The heterogeneity of viral bronchiolitis: A lack of universal consensus definitions

David Hancock, Billie Charles-Britton, Dani Dixon, Kevin Forsyth

Research output: Contribution to journalArticlepeer-review

20 Citations (Scopus)


Viral bronchiolitis is one of the most common hospital presentations in infancy and as such represents a major healthcare burden worldwide. However despite this, there are currently no effective targeted therapies nor can those infants at highest risk for developing severe disease or subsequent respiratory morbidity be predicted on initial hospital presentation. Current definitions of bronchiolitis in the published literature vary significantly in terms of the age range at presentation, specific clinical symptoms, causative virus, and the inclusion or exclusion of infants with previous presentations and/or various comorbidities. In this review, we highlight how this heterogeneity among definitions contributes to a lack of clarity on this condition and its likely multiple endotypes. We argue that without a new universal consensus definition or sets of definitions, progress into bronchiolitis will continue to be stalled.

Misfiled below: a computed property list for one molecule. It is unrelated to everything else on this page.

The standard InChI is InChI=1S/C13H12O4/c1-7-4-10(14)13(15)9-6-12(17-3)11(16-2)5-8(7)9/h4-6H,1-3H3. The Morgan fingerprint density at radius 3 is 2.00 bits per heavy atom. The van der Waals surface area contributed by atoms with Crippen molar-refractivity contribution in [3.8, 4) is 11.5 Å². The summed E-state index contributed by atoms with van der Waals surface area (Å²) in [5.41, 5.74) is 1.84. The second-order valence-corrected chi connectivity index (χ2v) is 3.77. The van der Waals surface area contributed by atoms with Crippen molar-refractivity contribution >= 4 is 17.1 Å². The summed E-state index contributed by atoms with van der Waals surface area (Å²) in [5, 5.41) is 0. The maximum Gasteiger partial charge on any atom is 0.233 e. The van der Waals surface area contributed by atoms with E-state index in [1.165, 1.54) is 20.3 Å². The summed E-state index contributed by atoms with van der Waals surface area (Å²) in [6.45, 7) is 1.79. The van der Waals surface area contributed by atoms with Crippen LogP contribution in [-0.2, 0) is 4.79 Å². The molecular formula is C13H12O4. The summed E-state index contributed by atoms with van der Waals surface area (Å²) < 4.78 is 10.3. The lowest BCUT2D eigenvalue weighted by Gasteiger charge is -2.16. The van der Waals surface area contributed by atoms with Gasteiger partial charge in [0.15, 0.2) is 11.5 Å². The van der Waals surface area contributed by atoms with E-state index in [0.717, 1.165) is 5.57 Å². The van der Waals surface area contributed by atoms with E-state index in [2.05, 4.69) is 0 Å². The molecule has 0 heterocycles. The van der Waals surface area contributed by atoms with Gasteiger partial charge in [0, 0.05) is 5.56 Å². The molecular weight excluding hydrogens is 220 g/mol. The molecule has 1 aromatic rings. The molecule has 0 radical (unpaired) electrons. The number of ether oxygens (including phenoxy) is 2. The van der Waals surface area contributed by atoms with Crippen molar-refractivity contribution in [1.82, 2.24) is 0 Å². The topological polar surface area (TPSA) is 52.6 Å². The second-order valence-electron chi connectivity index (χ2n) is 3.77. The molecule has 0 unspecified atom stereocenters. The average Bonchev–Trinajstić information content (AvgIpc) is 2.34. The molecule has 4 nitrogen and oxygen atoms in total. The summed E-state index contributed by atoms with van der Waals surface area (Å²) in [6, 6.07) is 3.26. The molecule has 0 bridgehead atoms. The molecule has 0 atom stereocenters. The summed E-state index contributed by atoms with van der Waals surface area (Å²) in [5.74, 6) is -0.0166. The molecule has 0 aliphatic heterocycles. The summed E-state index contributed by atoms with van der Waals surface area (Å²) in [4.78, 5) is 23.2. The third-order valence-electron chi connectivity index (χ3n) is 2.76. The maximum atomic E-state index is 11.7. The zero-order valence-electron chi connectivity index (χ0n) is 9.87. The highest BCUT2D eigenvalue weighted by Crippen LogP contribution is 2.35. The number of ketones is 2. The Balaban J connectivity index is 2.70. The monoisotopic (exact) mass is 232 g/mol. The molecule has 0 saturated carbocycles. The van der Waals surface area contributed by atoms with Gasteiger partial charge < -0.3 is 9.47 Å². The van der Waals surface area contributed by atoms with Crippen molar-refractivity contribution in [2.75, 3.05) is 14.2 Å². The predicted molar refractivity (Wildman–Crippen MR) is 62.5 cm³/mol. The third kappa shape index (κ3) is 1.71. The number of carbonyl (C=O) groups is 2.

Original languageEnglish
Pages (from-to)1234-1240
Number of pages7
JournalPediatric Pulmonology
Issue number9
Publication statusPublished - Sep 2017


  • asthma & early wheeze
  • bronchiolitis
  • immunology and immunodeficiency
  • infections pneumonia
  • lung pathology
  • TB
  • viral


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